Monster on the Campus (1958)

Curious paradox, isn’t it, gentlemen? After a million-year climb up the evolutionary ladder, man’s great discovery is the way to undo his accomplishments and turn himself into a beast again. The great temptation of our time, to let the beast triumph over the seeker for truth.”

Dr. Donald Blake (Arthur Franz) is a paleontology professor at Dunsfield University, receiving his latest specimen for research, a deceased Madagascan coelacanth fish. As Blake explains to student Jimmy Flanders (Troy Donahue), the species is over one million years old, and in that time has had a unique ability to completely resist evolution.

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(Image via Wikimedia Commons)

Soon after the fish arrives, Jimmy’s dog begins acting strangely, attacking Blake’s fiancé Madeline (Joanna Moore), though he’s usually an exceptionally friendly dog. Blake notices that the dog has somehow quickly grown long fangs, and decides to keep him in the lab for study.

Things only get more strange that night, as Blake finds himself the suspect in a murder investigation — after passing out on his own lawn and waking up to find his house in shambles, with the dead body of a student (Helen Westcott) stuck in his tree! Could all of these odd happenings be connected to the arrival of the coelacanth?

Monster on the Campus was directed by Jack Arnold (who also directed recent TMP favorite discovery, The Incredible Shrinking Man). The film was written by David Duncan.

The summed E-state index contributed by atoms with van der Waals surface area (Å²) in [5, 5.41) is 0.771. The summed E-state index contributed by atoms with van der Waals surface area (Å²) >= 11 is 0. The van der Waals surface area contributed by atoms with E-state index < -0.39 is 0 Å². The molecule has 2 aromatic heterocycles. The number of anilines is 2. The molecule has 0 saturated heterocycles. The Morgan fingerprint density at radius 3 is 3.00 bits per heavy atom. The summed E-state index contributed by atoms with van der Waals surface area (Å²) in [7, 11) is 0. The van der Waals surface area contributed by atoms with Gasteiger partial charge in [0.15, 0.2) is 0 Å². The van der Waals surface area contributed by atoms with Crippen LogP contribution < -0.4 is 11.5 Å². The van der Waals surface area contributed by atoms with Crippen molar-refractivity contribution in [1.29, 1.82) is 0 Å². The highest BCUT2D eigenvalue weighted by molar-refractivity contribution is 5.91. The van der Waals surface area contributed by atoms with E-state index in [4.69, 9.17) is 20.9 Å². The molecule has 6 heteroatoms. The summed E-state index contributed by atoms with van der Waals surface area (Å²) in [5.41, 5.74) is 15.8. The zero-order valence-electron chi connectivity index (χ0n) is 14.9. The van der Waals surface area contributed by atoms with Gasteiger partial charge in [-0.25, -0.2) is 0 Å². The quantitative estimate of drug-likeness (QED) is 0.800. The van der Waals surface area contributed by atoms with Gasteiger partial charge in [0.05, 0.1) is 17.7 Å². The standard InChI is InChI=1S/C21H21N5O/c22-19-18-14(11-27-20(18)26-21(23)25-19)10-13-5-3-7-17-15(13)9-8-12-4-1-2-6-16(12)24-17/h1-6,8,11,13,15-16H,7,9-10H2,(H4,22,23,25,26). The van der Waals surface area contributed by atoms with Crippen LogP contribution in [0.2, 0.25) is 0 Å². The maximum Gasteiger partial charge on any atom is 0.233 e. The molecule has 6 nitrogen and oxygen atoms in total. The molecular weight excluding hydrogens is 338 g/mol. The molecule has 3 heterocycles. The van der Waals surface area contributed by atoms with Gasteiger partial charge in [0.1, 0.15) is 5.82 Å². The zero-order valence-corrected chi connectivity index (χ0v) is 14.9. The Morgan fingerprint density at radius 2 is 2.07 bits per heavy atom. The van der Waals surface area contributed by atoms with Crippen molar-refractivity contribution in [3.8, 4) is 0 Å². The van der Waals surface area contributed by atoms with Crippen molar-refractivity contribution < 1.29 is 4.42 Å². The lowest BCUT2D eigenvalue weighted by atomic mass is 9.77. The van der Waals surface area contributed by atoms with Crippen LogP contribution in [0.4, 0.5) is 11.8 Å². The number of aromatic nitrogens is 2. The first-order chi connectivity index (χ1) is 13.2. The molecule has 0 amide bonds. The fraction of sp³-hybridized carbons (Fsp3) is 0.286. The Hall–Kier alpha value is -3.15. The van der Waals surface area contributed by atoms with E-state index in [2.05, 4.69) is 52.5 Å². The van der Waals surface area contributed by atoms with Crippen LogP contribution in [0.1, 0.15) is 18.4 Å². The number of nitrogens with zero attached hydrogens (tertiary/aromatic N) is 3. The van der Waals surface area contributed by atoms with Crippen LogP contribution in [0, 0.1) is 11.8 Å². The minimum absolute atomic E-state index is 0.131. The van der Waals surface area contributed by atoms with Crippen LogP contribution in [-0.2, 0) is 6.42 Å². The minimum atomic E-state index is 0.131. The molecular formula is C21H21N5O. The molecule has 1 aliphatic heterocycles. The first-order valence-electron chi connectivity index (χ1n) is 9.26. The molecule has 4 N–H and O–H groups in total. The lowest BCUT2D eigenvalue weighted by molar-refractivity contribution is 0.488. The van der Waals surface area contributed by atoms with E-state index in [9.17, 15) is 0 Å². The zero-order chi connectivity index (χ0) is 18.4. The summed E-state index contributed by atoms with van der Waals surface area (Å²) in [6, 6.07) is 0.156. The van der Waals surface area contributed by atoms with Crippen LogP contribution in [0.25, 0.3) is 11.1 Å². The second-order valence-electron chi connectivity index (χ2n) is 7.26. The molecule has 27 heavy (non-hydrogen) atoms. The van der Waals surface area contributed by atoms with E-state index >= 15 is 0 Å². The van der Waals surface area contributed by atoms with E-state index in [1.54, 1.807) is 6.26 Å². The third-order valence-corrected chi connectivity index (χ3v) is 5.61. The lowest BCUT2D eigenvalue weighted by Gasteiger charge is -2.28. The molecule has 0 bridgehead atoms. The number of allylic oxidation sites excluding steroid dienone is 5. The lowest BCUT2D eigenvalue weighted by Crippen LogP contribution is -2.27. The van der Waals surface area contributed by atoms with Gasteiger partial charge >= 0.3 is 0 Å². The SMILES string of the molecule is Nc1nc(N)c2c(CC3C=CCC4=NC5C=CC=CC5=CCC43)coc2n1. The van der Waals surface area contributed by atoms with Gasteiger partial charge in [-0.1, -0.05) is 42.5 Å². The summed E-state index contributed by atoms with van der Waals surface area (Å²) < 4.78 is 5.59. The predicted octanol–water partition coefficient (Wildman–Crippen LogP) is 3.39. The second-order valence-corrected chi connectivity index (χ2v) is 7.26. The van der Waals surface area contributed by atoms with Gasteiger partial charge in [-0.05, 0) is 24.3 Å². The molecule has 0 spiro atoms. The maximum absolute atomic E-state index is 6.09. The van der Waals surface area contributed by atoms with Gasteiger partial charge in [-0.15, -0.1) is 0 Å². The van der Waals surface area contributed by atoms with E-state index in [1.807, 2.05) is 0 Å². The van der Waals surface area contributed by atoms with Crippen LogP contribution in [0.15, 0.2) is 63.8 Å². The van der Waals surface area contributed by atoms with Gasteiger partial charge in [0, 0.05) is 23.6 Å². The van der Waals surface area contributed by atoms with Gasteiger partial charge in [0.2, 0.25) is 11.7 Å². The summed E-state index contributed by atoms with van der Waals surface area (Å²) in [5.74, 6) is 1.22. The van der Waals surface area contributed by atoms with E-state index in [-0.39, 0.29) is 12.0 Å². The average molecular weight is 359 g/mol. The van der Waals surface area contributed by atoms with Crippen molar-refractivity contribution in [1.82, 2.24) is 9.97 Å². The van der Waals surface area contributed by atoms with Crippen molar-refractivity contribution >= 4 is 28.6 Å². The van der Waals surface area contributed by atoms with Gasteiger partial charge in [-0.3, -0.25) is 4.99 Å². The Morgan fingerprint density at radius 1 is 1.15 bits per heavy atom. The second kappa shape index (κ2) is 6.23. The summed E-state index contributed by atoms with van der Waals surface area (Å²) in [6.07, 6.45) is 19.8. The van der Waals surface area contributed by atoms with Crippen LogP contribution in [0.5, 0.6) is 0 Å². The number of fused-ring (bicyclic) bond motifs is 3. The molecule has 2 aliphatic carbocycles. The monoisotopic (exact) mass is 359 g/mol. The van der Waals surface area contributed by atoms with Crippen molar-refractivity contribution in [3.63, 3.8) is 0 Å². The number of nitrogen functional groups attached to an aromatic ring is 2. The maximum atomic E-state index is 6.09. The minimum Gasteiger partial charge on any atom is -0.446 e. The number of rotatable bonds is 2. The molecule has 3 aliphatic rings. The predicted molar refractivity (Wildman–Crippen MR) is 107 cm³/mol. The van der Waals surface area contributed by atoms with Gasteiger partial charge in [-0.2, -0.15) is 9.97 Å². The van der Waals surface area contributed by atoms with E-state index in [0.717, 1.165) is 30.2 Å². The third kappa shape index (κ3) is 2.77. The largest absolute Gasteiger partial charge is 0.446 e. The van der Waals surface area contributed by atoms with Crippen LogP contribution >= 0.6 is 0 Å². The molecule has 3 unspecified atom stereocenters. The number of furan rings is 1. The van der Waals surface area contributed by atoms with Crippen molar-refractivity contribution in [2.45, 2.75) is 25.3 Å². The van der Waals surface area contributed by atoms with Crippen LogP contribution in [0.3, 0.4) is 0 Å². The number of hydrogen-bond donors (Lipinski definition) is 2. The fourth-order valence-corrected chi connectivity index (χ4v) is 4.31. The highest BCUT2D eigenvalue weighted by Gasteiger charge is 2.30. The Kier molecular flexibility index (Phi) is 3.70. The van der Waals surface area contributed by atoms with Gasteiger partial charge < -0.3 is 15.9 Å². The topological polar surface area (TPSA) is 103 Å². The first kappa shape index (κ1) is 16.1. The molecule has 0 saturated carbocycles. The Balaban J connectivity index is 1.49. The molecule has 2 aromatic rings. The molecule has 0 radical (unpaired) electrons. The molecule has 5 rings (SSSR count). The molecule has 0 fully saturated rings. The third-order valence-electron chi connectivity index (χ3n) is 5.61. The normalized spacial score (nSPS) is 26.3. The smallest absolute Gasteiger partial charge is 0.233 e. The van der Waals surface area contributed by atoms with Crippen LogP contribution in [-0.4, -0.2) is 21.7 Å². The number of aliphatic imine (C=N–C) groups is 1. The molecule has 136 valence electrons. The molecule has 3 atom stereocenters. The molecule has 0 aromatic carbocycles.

The font on the opening title alone had me loving this movie from the start. Then there was the overdramatic music, and a dog in the opening scene! It’s like this movie was made for me.

Monster on the Campus becomes surprisingly tense and suspenseful, much more than one would expect based on the opening and cheesy monster-movie title. Where the title may suggest images of monsters crashing frat parties, the film is focused on professors and type-A students instead, lending an academic feel to their quest to discover what’s causing the monstrous transformations.

That’s not to say the film doesn’t pack any of the usual midcentury sci-fi fun. It’s a multiple-creature feature, with a huge, murderous dragonfly and a low-budget, Planet of the Apes-esque monster transformation.

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(Image via AVX)

That costume is kind of hilarious (with the monster busting out of his plaid shirt, looking like some kind of prehistoric lumberjack in one scene — see above), but the film on the whole is still quite well-executed and at times genuinely frightful.

I had a lot of fun with Monster on the Campus and would readily recommend it to fellow fans of the creature feature. While it has its moments of borderline corn, it’s a well-made and somewhat thinky flick, offering up an engaging tale of a scientist who truly dedicates his life (and his body) to his work.

Note to self: Importing a “living fossil” that’s “immune to the forces of evolution” is never a good idea.

Also: Believe your professor pals when they tell you that their work has given them the ability to shapeshift!

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4 thoughts on “Monster on the Campus (1958)

  1. Ha, I see you’ve been checking out your Universal Ultimate Sci-Fi Collection! I liked this one too…some neat stuff going on, and some chilling shots at times. But then…yeah, the monster in the flannel shirt.

    Like

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